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4.5v or 6v for a 5.6 battery

Discussion in 'General Electronics Discussion' started by Squizzy, Aug 19, 2021.

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  1. Squizzy

    Squizzy

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    Aug 19, 2021
    Hi, I've been looking for days for a charger of a hair trimmer Babyliss E709E but unfortunately I couldn't find one with the exact voltage (5.6v), thus I bought an adjustable AC/DC charger with multi voltages that can go for 1.5/3/4.5/6/7.5/9/12V.
    So my question, which voltage is it safer to use on a 5.6v battery, 4.5v or 6v?

    These are some images of what I have:
    [​IMG] [​IMG] 235433532_835297213819341_6608584168285756903_n.jpg 236217033_872693813654248_1346808607048004812_n.jpg
     
  2. Sunnysky

    Sunnysky

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    Jul 15, 2016
    4.5V will not charge it enough and 6V may over charge and kill the batteries with heat. Use what is specified. 5.6V current limited to 80 mA
     
    Squizzy and davenn like this.
  3. Martaine2005

    Martaine2005

    3,661
    996
    May 12, 2015
    Do you still have the original charger?
    Perhaps it's a simple fix.

    Martin
     
    Squizzy likes this.
  4. Sunnysky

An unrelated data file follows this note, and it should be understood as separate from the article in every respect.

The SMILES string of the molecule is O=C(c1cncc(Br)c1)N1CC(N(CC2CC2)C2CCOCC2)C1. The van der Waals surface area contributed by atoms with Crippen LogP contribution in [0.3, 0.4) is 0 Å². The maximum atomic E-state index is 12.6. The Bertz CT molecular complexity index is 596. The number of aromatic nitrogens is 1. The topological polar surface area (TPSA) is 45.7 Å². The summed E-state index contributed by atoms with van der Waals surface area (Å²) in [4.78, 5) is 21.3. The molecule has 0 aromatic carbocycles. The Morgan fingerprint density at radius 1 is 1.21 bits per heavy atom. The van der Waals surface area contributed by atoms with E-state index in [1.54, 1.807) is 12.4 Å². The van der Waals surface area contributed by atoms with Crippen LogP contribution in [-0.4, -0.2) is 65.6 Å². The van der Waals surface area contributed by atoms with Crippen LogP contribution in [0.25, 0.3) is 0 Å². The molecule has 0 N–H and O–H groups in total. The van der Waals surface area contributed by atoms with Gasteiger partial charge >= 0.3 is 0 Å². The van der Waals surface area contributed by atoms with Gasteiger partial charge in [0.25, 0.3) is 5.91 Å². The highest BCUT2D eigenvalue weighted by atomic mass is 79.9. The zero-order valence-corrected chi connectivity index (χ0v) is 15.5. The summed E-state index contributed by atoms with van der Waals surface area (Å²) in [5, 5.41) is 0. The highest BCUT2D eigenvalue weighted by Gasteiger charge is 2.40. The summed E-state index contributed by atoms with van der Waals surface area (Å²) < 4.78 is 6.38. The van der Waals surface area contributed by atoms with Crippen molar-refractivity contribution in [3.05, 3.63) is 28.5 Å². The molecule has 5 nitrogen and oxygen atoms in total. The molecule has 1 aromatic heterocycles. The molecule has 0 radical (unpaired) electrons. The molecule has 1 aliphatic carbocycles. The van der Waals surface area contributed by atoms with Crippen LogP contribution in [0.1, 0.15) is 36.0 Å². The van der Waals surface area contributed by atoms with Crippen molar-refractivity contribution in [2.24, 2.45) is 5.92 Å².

Sunnysky

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    128
    Jul 15, 2016
    If you could add a series diode to the 6V, that might do for now. If you don’t and use the 6V, you’ll be looking for a new shaver this year.
     
    Squizzy likes this.
  5. dave9

    dave9

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    Mar 5, 2017
    What battery does it use? 5.6V is a strange voltage for 1 x Li-Ion or 3 x NiCd or NiMH and too low for 4 x NiCd/NiMH, so it looks like the charging depends on the very low 80mA current to end up trickle charging it, in which case you'd want the 6V but would want a series resistor (worst case, ideally a better charge strategy more appropriate to whichever battery config it uses) to limit current. A diode in series to drop a little voltage might be good too, particularly if you aren't diligent monitoring it to unplug when fully charged.